I love to discuss Mars rovers. The thought of robots roaming around the empty red desert, doing science in pure form, unmasking the surprising history of our red neighbour, it’s exciting and it’s the frontier of discovery. The limits of science and engineering are pushed as we send complex machines to travel further than any human in history. But with such a marvellous feat, issues can arise, and when they do, the nearest mechanic is 55 Million Km away.
On February 27th, during the transfer of a sample of dust from the rover’s drill to its instruments, the rover suffered a ‘transient short circuit,’ a spike in current that could have damaged its systems. The rover has not moved since, and has kept its 7 meter robotic arm stationary, allowing mission scientists to run diagnostics and ensure everything is running smoothly before continuing.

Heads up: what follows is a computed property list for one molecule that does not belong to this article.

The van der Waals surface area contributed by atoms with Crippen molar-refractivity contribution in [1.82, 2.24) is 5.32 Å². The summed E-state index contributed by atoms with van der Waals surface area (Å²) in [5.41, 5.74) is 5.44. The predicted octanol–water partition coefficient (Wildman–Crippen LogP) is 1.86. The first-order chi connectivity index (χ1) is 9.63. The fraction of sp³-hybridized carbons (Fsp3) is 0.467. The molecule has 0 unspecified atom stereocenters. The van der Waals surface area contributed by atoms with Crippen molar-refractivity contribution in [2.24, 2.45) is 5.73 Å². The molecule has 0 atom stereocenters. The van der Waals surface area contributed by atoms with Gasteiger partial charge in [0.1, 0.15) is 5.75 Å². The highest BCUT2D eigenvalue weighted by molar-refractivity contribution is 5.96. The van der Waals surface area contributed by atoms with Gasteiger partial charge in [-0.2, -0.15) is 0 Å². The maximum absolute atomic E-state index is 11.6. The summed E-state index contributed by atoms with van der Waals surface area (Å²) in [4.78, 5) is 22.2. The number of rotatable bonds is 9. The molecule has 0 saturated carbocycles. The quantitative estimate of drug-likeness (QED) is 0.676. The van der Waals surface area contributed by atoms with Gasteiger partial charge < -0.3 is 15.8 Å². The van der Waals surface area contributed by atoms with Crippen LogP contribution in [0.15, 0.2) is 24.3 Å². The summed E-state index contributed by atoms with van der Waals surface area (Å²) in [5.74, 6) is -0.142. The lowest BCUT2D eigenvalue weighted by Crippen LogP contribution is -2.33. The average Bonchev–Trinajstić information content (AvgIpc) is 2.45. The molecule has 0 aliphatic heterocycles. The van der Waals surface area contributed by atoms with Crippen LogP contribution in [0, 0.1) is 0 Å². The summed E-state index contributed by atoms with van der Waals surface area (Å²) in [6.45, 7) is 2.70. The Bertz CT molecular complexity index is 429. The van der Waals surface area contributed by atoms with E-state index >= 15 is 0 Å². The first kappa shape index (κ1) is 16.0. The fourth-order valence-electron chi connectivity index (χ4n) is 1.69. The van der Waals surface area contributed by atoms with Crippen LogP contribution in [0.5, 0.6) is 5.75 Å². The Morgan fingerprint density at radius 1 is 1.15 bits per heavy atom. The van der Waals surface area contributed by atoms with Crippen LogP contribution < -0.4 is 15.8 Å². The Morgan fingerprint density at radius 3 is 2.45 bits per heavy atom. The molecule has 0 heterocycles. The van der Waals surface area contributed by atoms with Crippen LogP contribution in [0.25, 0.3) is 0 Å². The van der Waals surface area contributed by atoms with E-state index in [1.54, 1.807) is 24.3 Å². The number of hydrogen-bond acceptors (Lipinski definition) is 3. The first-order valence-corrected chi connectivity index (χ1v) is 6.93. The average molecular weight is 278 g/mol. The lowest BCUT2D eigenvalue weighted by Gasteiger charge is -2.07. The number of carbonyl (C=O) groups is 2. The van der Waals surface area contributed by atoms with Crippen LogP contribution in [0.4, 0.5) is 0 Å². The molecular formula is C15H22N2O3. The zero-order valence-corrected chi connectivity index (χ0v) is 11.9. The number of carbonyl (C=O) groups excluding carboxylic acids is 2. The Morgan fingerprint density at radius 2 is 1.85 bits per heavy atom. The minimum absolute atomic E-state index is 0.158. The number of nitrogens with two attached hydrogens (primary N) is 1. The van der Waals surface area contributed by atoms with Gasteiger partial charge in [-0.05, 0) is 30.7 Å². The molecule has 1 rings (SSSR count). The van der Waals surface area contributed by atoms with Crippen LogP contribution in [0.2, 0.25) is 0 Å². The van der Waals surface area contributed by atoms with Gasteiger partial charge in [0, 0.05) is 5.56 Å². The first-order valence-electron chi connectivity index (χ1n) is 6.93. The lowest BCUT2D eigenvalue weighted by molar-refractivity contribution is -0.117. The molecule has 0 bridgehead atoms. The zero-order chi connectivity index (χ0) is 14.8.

The testing has been productive, and the issue is narrowed down to a short in the robotic arm’s percussion drill. The rover’s drill not only spins to bore into the Martian rock, it also has a hammer mechanism that allows it to smash its way through. This is where the issue originated. Before the mission team allows the rover to move, they are performing more tests to fully characterize the short, in case it doesn’t appear with a different orientation of the arm. Once the testing is complete, they will attempt to move the drill sample to the instruments as was originally planned, before continuing to look for ways to adjust their strategy for drilling in the future.
These kinds of issues have popped up several times with all of the Mars rovers, but we can hope that Curiosity will continue its mission as it is approaching an ascent of mount Sharp, and will arguably obtain its most interesting data in the next few months.